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Education goes on, even in wartime

Education goes on, even in wartime

Photographer:Fotograaf: Geraldine Beaujean

UM collaborates on higher education in Yemen

MAASTRICHT/YEMEN. What do you do when you’re working with lecturers from a country where war breaks out? When half of your students flee the city and go into hiding with friends and family, and the dean, in Malaysia for work, can’t get back in the country? You carry on, as best you can.

This is the story of the Faculty of Health, Medicine and Life Sciences, specifically SHE Collaborates (part of the UM Graduate School of Health Profession Education), which collaborates with the High Institute of Health Sciences (HIHS) in Sana’a. Sana’a is the capital of Yemen, one of the poorest countries in the world, which is sandwiched between wealthy Saudi Arabia, Oman, the Gulf of Aden (a major shipping route) and the Red Sea.

HIHS – headquartered in the capital, with ten branches around the country – has spent decades training over half of Yemen’s nurses and midwives. Around 2010 the school decided its nursing lecturers could do with refreshing and expanding their knowledge, explains Geraldine Beaujean, director of SHE Collaborates and project leader. There was demand, too, for a study programme in Health Information Management to train graduates who can not only bring to the table reliable data on the state of Yemeni healthcare, but also interpret it and draw conclusions policymakers.

The task fell to Maastricht University, thanks in part to the reputation it built up during a project in Mukalla, East Yemen, where Problem-Based Learning has been introduced at a medical school. To gather the required expertise, UM has partnered with Zuyd University of Applied Sciences for midwifery and Moi University (Kenya), Ahfad University (Sudan) and Suez Canal University (Egypt) for Health Information; all of them old acquaintances.

The start was “energetic”, as Beaujean puts it. Two master’s programmes were rapidly developed to train the HIHS lecturers in the fields of midwifery and Health Information. But in 2011, war broke out and President Saleh was forced to pack his bags. The Dutch foreign ministry was unrelenting: the collaboration with Yemen was to be put on hold until further notice. “The Netherlands wanted to put pressure on Yemen. We were still in contact, but no money changed hands. After a year, in April 2012, we were able to pick up the pieces of the project again. That is, until the conflict intensified once more early this year. That’s when the president, the premier and the entire cabinet resigned, the Houthi rebels took power and an international coalition led by Saudi Arabia decided to attack the positions of the rebels.” The HIHS, too, was captured by the Houthis.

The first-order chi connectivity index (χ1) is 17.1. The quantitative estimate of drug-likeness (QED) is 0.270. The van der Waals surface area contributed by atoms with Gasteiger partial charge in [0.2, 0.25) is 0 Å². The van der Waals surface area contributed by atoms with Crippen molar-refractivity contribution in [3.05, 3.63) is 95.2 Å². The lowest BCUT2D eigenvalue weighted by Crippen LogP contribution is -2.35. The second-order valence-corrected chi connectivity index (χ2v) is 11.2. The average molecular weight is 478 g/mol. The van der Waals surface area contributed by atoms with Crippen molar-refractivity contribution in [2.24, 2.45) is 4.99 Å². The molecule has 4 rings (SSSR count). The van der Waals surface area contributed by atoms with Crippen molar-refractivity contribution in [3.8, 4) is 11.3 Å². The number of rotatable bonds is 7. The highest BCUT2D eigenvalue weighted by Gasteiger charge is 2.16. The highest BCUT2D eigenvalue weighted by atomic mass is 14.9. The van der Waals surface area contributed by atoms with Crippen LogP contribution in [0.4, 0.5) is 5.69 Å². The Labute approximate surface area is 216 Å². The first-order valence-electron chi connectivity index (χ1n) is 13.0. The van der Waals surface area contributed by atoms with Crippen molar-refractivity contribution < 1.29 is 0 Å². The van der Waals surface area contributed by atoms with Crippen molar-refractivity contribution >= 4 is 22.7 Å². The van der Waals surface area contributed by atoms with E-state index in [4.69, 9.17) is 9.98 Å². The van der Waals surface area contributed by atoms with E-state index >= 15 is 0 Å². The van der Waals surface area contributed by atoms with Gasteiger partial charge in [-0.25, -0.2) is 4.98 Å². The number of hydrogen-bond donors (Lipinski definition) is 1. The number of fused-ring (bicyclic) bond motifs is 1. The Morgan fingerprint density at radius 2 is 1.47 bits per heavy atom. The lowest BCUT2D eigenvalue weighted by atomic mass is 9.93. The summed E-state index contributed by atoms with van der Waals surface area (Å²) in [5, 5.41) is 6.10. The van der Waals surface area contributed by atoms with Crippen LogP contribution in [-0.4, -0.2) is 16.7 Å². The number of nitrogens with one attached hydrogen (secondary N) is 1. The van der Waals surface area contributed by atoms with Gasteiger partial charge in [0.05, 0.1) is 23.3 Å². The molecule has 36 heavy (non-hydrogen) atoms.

“Together with Nuffic we managed to convince Minister Ploumen to let the project go ahead”, says Beaujean. “If you pull the plug, it’s so demotivating. Now more than ever our colleagues need all the support they can get. They themselves are keen to carry on; in all this chaos, the link with the Netherlands and the outside world helps them to keep on hoping for a better future.”

And so UM and its partners went on providing supervision to the master’s students. “Earlier this year we got together in Istanbul. We couldn’t travel to Yemen ourselves, but they were still allowed out of the country. We managed to finish module 7 and made a start on module 8: writing a thesis based on original research.” The thirty master’s students (fourteen in midwifery, sixteen in Health Information) are now busy collecting and analysing their data. Some of them – including those who are members of the opposition – have since fled to the countryside to seek shelter with friends or family. All contact is via Skype and email; some have to walk two hours for a solar-powered internet connection. “They’re in a very difficult situation. Thankfully no one has been injured, killed or kidnapped. For us supervisors, too, it’s a matter of figuring out how to handle the situation. You hear from students that their nephew has been arrested, that they’ve lost a friend. But you still have to ask how they applied your feedback. They want that. They tell us to just keep ploughing on: ‘It’s hard here, but we want to get ahead!’”

The Yemeni project manager – “a women, which is highly unusual in Yemen” – initially stood firm and remained at her post in Sana’a. “One day I Skyped with her and saw a rebel standing by her desk with an Uzi”, says Beaujean. “The Houthis wanted to know how much money was left in Maastricht. Not that they ever got anything. These days the school is practically empty, because many of the students, too, have left to be with their families outside the city. Our project manager did eventually flee, but she’s still coordinating the thirty students from a new address.”

When the borders were closed last spring, the dean of the institute was in Malaysia completing his PhD. “He’s still there, waiting on a date for his PhD defence. There’s no point going back while the Houthis are occupying the school.”

Officially, the project will come to an end on 31 December 2015. “We have funding left over because as of March we’ve been able to do much less than initially hoped. We’re planning to hold the thesis defences in Malaysia, together with another workshop and the graduation ceremony. Of course it’s expensive, having thirty people make that trip, but getting that closure is very important. And then it’s just hoping the next batch of students can start in September 2016. That would be fantastic.”






2015-10-15: Mona Alhajri
* Two master’s programs were in the fields of Nursing instead of midwifery and Health Information management

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